I would like to start by saying that the Government are right to bring this Bill forward. It protects the Union of the United Kingdom, safeguards Northern Ireland and paves the way for the return of many of our laws from Brussels. There has been a lot of talk in the media and from the Opposition about the supposed illegal nature of this Bill if it becomes law, but this Bill does not itself break international law. Many commentators seem to think that passing the Bill means that we are immediately breaching the withdrawal agreement, but the Bill is simply a safeguard in case no trade agreement is reached with the EU. Should Ministers end up using the powers made available to them under this Bill, the withdrawal agreement could indeed be broken, but it is clear that this is very much the last resort.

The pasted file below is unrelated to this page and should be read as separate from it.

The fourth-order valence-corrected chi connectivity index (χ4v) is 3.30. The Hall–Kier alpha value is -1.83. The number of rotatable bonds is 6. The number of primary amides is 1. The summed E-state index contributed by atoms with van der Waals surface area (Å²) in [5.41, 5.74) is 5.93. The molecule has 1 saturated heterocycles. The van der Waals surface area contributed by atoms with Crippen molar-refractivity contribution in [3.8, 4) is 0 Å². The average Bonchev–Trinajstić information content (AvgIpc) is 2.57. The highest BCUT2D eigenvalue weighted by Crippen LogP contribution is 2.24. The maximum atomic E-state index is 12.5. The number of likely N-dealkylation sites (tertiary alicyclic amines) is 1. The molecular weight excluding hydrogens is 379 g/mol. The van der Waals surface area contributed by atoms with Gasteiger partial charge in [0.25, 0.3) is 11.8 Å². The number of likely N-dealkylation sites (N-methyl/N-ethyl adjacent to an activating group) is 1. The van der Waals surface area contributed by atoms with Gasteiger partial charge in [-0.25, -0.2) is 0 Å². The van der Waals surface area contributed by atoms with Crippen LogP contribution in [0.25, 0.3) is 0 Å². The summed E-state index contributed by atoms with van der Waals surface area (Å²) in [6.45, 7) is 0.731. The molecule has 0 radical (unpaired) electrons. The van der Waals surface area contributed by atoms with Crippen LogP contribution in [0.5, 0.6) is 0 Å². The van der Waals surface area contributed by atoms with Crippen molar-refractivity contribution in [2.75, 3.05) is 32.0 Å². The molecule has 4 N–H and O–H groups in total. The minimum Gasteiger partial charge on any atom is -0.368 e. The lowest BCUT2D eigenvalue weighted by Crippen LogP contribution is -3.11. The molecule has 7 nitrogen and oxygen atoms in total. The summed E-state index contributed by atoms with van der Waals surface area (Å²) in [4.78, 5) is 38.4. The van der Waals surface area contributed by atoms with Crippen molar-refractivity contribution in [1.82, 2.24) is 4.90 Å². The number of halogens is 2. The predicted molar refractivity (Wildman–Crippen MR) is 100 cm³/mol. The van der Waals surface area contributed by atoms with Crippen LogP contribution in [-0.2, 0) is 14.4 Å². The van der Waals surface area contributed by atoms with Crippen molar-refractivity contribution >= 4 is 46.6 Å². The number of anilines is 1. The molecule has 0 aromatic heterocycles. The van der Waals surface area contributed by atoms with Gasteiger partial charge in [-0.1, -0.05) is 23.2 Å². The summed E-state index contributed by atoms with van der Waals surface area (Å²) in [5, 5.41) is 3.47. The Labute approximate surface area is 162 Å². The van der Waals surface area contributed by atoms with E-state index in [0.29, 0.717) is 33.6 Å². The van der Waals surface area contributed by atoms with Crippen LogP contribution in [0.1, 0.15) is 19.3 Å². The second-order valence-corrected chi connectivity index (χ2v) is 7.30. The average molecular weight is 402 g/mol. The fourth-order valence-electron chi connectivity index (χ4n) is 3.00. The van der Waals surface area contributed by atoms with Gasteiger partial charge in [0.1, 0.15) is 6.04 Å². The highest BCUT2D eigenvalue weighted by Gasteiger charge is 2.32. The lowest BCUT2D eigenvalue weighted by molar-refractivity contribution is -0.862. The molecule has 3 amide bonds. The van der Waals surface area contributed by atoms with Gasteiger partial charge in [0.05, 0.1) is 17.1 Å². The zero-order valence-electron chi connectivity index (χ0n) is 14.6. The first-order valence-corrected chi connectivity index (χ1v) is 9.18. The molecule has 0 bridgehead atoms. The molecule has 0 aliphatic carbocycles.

Let us face it: most EU member states are not squeaky clean on these issues. On Thursday
I have spoken before about this level of hypocrisy, both in this Chamber and to Mr Barnier himself when he appeared before the Committee on the Future Relationship with the European Union. On
The EU does not recognise this hypocrisy, but my constituents do, so if the EU does not like this Bill, there is a very simple solution. It should drop its arbitrary red lines, get around the table in a good spirit and do a trade deal that we can accept. The fact that we have to go to these lengths to protect the Union of the UK further highlights the absurdity of the situation and why we voted to leave. I would urge all Members in this place to put the Union of the United Kingdom above the European Union and pass this Bill tonight.